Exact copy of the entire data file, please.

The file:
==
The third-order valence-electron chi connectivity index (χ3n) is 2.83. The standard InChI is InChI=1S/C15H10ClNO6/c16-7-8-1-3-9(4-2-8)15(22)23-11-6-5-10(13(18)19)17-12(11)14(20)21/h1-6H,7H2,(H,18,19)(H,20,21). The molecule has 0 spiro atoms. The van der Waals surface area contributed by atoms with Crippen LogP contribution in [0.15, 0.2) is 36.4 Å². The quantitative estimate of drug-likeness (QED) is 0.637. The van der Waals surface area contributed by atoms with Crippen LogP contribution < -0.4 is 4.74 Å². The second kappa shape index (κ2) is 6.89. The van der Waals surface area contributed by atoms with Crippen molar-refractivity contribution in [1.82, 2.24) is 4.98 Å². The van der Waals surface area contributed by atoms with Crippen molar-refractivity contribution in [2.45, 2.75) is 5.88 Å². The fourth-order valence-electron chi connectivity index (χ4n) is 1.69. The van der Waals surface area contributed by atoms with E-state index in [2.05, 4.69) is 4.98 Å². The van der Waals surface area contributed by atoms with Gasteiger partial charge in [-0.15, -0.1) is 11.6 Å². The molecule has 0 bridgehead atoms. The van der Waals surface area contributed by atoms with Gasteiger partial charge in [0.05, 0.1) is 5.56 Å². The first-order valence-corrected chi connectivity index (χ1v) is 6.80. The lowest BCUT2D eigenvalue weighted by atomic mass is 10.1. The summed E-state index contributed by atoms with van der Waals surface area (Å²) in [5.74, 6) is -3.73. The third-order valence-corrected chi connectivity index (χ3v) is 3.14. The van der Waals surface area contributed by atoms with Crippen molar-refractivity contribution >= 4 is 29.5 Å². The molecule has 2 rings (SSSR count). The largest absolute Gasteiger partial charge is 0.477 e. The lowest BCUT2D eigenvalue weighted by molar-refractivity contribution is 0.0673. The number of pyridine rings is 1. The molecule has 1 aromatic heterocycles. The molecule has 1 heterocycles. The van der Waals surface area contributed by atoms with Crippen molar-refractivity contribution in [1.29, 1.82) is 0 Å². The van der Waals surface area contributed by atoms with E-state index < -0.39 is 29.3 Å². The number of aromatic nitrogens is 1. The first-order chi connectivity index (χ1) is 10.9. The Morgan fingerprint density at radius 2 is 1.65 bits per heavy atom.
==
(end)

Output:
The third-order valence-electron chi connectivity index (χ3n) is 2.83. The standard InChI is InChI=1S/C15H10ClNO6/c16-7-8-1-3-9(4-2-8)15(22)23-11-6-5-10(13(18)19)17-12(11)14(20)21/h1-6H,7H2,(H,18,19)(H,20,21). The molecule has 0 spiro atoms. The van der Waals surface area contributed by atoms with Crippen LogP contribution in [0.15, 0.2) is 36.4 Å². The quantitative estimate of drug-likeness (QED) is 0.637. The van der Waals surface area contributed by atoms with Crippen LogP contribution < -0.4 is 4.74 Å². The second kappa shape index (κ2) is 6.89. The van der Waals surface area contributed by atoms with Crippen molar-refractivity contribution in [1.82, 2.24) is 4.98 Å². The van der Waals surface area contributed by atoms with Crippen molar-refractivity contribution in [2.45, 2.75) is 5.88 Å². The fourth-order valence-electron chi connectivity index (χ4n) is 1.69. The van der Waals surface area contributed by atoms with E-state index in [2.05, 4.69) is 4.98 Å². The van der Waals surface area contributed by atoms with Gasteiger partial charge in [-0.15, -0.1) is 11.6 Å². The molecule has 0 bridgehead atoms. The van der Waals surface area contributed by atoms with Gasteiger partial charge in [0.05, 0.1) is 5.56 Å². The first-order valence-corrected chi connectivity index (χ1v) is 6.80. The lowest BCUT2D eigenvalue weighted by atomic mass is 10.1. The summed E-state index contributed by atoms with van der Waals surface area (Å²) in [5.74, 6) is -3.73. The third-order valence-corrected chi connectivity index (χ3v) is 3.14. The van der Waals surface area contributed by atoms with Crippen molar-refractivity contribution >= 4 is 29.5 Å². The molecule has 2 rings (SSSR count). The largest absolute Gasteiger partial charge is 0.477 e. The lowest BCUT2D eigenvalue weighted by molar-refractivity contribution is 0.0673. The number of pyridine rings is 1. The molecule has 1 aromatic heterocycles. The molecule has 1 heterocycles. The van der Waals surface area contributed by atoms with Crippen molar-refractivity contribution in [1.29, 1.82) is 0 Å². The van der Waals surface area contributed by atoms with E-state index < -0.39 is 29.3 Å². The number of aromatic nitrogens is 1. The first-order chi connectivity index (χ1) is 10.9. The Morgan fingerprint density at radius 2 is 1.65 bits per heavy atom.